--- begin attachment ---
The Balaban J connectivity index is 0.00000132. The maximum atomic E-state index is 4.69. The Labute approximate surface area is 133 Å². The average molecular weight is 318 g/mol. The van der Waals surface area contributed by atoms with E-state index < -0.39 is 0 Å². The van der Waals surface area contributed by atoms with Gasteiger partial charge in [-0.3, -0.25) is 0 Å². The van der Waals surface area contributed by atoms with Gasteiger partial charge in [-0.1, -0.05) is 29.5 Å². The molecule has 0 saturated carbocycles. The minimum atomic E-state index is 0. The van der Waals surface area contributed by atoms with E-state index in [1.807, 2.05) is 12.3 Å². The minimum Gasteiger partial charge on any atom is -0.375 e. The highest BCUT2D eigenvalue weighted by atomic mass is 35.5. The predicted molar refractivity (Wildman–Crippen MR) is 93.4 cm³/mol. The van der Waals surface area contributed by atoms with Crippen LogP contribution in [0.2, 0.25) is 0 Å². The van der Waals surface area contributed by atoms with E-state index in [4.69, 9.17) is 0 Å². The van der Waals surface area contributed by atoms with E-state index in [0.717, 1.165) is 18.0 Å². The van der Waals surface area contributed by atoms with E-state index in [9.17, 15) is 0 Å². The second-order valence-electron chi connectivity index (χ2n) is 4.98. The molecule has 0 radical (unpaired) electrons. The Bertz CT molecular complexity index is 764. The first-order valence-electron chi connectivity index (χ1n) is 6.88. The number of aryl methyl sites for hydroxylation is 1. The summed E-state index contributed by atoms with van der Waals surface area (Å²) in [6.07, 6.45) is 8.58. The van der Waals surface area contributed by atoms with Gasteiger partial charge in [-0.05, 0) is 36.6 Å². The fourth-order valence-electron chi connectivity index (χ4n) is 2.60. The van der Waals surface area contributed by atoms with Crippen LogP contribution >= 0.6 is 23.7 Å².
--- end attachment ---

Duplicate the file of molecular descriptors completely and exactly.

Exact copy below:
The Balaban J connectivity index is 0.00000132. The maximum atomic E-state index is 4.69. The Labute approximate surface area is 133 Å². The average molecular weight is 318 g/mol. The van der Waals surface area contributed by atoms with E-state index < -0.39 is 0 Å². The van der Waals surface area contributed by atoms with Gasteiger partial charge in [-0.3, -0.25) is 0 Å². The van der Waals surface area contributed by atoms with Gasteiger partial charge in [-0.1, -0.05) is 29.5 Å². The molecule has 0 saturated carbocycles. The minimum atomic E-state index is 0. The van der Waals surface area contributed by atoms with E-state index in [1.807, 2.05) is 12.3 Å². The minimum Gasteiger partial charge on any atom is -0.375 e. The highest BCUT2D eigenvalue weighted by atomic mass is 35.5. The predicted molar refractivity (Wildman–Crippen MR) is 93.4 cm³/mol. The van der Waals surface area contributed by atoms with Crippen LogP contribution in [0.2, 0.25) is 0 Å². The van der Waals surface area contributed by atoms with E-state index in [4.69, 9.17) is 0 Å². The van der Waals surface area contributed by atoms with E-state index in [0.717, 1.165) is 18.0 Å². The van der Waals surface area contributed by atoms with E-state index in [9.17, 15) is 0 Å². The second-order valence-electron chi connectivity index (χ2n) is 4.98. The molecule has 0 radical (unpaired) electrons. The Bertz CT molecular complexity index is 764. The first-order valence-electron chi connectivity index (χ1n) is 6.88. The number of aryl methyl sites for hydroxylation is 1. The summed E-state index contributed by atoms with van der Waals surface area (Å²) in [6.07, 6.45) is 8.58. The van der Waals surface area contributed by atoms with Gasteiger partial charge in [-0.05, 0) is 36.6 Å². The fourth-order valence-electron chi connectivity index (χ4n) is 2.60. The van der Waals surface area contributed by atoms with Crippen LogP contribution >= 0.6 is 23.7 Å².